Seth Greenland’s timely novel is a smart and darkly amusing dissection of the American political establishment in all its sordid glory. Set in the hardscrabble California desert community of Desert Hot Springs and the manicured enclave of Palm Springs, the novel lives at the intersection of the political disarray of today.
In this sun-blasted territory, with its equally arid culture, a fiercely contested congressional election is in progress. The wily incumbent, Randall Duke, is unburdened by ethical considerations and his opponent, Mary Swain, is a sexy and well-financed newcomer who does not have a firm grip on American history or elemental economics.
As election day nears, the exploitable backgrounds of these two candidates are teased out by the desire to one-up each other. The campaign gets carried away when the personal escapades of friends and family spill over into the election, including lesbian love triangles, and sudden spiritual enlightenment.
“A wild entertainment as well as a novel about the way we live now that dares to dance with the profound.”Los Angeles Times
“The Angry Buddhist approaches all its characters with reliable misanthropy (not for nothing does Larry David provide this book’s most visible blurb). And its story unfolds with dexterous ease . . . A fine, high-end beach read for this election season.”The New York Times Book Review
“A novel about three brothers, The Angry Buddhist is a steamy mix of murder, matching manga kitten tattoos, and a fierce congressional election.”Lion’s Roar
|Publisher:||Europa Editions, Incorporated|
|Product dimensions:||5.20(w) x 8.20(h) x 1.30(d)|
|Age Range:||18 Years|
About the Author
Seth Greenland is the author of the novels The Bones and Shining City. His first play, Jungle Rot , was the winner of the Kennedy Center/American Express Fund for New American Plays Award, the American Theater Critics Association Award and anthologized in Best American Plays. He was a writer-producer on the Emmy-nominated HBO series Big Love and one of the original bloggers on the Huffington Post. His work has appeared in the Los Angeles Times and the literary journal Black Clock. He lives in Los Angeles with his wife and two children.
Read an Excerpt
In the desert the sun is an anarchist. Molecules madly dance beneath the relentless glare. Unity gives way to chaos. And every day, people lose their minds.
But you wouldn't know this in Palm Springs, California. A hundred years ago a wasteland, home of the Cahuilla Indian tribe and a handful of white settlers who had relocated to this desolate outpost from points east. Today a golden oasis drawing privileged tourists from cooler climates in search of sunshine, clean air, and a place apart from the rest of the world. In air-conditioned cars they cruise exclusive neighborhoods gaping at perfectly restored mid-century modern homes that cling to the inhospitable land. The verdant lawns are neat as graves. The streets are quiet as Heaven. You would think nothing ever happens here.
You would be wrong.
On a heat-blasted afternoon in late October Jimmy Ray Duke positions himself to the side of a political rally in the Save-Mart parking lot just off the Sonny Bono Memorial Highway. Average build, dressed down in a loose black tee shirt, green cargo pants, and running shoes. Behind dark sunglasses his bloodshot eyes regard Harding Marvin, Police Chief of nearby Desert Hot Springs, who stands gun barrel straight on a riser that makes his six-foot four, two hundred and forty pound frame appear even more imposing. Shaved head looming over a dress blue uniform, Marvin, known to one and all as Hard, is energized as he steps to the microphone in front of nearly a hundred people. Jimmy has listened to Hard speak innumerable times because he used to work for him.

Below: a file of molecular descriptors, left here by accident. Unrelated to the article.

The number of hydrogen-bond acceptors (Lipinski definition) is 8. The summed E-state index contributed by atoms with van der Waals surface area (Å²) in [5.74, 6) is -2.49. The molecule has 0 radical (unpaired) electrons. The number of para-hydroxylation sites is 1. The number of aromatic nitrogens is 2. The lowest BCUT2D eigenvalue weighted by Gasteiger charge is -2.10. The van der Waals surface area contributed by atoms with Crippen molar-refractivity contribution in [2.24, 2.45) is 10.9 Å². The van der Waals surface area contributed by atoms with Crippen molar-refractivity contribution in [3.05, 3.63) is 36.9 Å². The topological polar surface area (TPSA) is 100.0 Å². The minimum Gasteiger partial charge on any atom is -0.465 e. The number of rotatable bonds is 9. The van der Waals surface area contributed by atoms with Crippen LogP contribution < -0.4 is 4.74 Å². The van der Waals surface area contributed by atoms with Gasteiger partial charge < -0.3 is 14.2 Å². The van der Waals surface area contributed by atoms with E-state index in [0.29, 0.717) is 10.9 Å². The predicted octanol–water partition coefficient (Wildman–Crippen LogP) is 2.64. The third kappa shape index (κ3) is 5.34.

"Election Day is one week from tomorrow," Hard booms, perspiration running in rivulets down the side of his broad face. "And on that day we're going send some new blood to the United States House of Representatives. We're going to send a message to the elites that the same old same old doesn't cut it any more. We got the other side running scared now. Well, they can run ..." He waits a moment for the expected cheer that materializes on cue. Jimmy watches as Hard lets it caress him like the supple hands of a Thai masseuse. The Chief concludes with the inevitable words about the opposition's inability to conceal their whereabouts. The appetite for recycled hokum at political rallies being bottomless, the cheer momentarily reignites, before Hard proclaims, "This is someone who supports a strong defense, supports a strong dollar — and as a law enforcement officer this is particularly important to me — she is a supporter of the death penalty." The crowd loves this and another cheer blooms then subsides back into percolating anticipation. "It's a great pleasure to introduce a gal who is gonna kick butt from here to the other side of this great country. Ladies and gentlemen, she's hell in high heels" — more shouts and whoops. This is an image they love, hell, fancy shoes, the cloak of religion pierced with stilettos neatly summing up the exploitable duality. Then: "Give it up for Mary Swain." Hard steps back with a flourish and leads the applause.